The final words on clutter. We finish with more tips and parting words of encouragement. If this isn’t enough, hire an expert. It will be worth it if you’re buried that deep. Less chaos, I promise. If you missed part 2, here is the link.

From The Happiness Project.com, Gretchen Rubin asks if you you find yourself repeating these phrases to justify keeping items you don’t use or don’t even particularly like. (Hint, yes responses indicate a high toss-ability factor.)

  • I might need this someday.
  • It’s so useful.
  • I’ll eventually find a way to use it.
  • I can’t throw it away but I don’t know how to get it to someone who would want it.
  • It was a gift so I need to keep it out of respect.
  • This will be a collector’s item someday. (Generally, not likely.)
  • I never had this as a child so I want it as an adult.
  • The more stuff I have the more I can pass on to my family.
  • Going through stuff stirs up emotions and I can’t handle it right now.
  • I don’t have the time or energy to sort and figure out what to keep.
  • I’ve had this for so long I can’t give it up.
  • I forgot I even had this.

Who uses shot glasses? We do, so these are keepers. Do yours have three layers of dust? Give away.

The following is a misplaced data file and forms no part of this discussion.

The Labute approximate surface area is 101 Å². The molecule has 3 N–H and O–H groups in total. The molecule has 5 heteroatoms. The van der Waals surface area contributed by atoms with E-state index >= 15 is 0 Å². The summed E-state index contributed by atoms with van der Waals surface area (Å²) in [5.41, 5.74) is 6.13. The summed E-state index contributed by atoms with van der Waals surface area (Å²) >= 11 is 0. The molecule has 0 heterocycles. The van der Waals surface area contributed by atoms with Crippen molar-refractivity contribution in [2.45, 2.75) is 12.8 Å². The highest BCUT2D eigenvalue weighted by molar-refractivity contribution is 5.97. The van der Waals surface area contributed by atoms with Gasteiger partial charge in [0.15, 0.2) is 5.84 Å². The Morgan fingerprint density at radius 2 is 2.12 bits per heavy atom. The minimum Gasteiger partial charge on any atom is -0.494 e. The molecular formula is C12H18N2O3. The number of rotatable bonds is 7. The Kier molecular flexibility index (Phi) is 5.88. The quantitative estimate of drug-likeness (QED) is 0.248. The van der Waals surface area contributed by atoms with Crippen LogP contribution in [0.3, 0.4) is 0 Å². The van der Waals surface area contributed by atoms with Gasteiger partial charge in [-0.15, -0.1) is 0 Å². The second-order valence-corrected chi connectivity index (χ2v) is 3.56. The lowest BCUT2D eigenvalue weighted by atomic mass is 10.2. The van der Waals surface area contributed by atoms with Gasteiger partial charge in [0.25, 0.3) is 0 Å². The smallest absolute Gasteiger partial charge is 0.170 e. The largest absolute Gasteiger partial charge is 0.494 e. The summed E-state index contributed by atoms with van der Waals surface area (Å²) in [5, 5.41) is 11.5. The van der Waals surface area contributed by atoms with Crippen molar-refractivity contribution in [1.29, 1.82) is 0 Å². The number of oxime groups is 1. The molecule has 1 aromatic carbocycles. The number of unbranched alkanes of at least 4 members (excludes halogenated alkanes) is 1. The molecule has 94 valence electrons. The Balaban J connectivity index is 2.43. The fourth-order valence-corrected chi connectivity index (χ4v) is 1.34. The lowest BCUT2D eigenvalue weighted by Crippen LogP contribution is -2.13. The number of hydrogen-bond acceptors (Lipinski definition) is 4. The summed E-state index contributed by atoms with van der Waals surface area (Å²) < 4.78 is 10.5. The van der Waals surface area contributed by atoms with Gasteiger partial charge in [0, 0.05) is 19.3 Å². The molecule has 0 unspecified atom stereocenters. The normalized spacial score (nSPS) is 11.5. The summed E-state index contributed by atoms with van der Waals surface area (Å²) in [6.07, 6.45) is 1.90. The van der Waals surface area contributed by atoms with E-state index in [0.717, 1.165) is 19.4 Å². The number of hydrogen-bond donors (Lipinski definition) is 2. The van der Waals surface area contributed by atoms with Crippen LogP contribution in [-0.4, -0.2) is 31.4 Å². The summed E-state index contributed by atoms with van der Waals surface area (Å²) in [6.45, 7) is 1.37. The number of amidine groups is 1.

Vanessa hayes from getsimplified.com uses these: 

• Do I love it?
• Do I need it?
• Do I use it?
• When was the last time I used it?
• When do I plan on using it?
• Can I borrow it?
• Can I rent it?
• What’s the worst that will happen if I get rid of it?
Marla Stone from I-Deal-Lifestyle offers these valuable organization tips:
  • Have a plan and pace yourself. Take everything out of the space you want to organize and start with a blank slate. How do you want the space to feel, function and look and organize accordingly.
  • Get rid of items you don’t want. You either want it or you don’t.
  • Categorize similar items like sunglasses, keys and mail, etc., and always put them in a designated spot.
  • Watch for freebies. A mug, t-shirt, hand-me-down’s, magnets, etc. If you don’t need it or don’t love it, don’t take it.
  • And, one of my personal golden rules. Always put things back from where you took them. That tip alone is worthy of the happy dance.
In conclusion, if you’re in the middle of a huge change (for the better or not so much) and you’re emotionally and physically drained, postpone or try taking small steps. Schedule an hour a week and tackle one small area. Even the smallest of purge, toss, donate or giveaway will be beneficial.                                                                                                               
Interior design expert William Morris sums it up this way.  “Have nothing in your house that you do not know to be useful or believe to be beautiful.” You can make that happen. De-clutter, de-chaos and free yourself from the extra weight.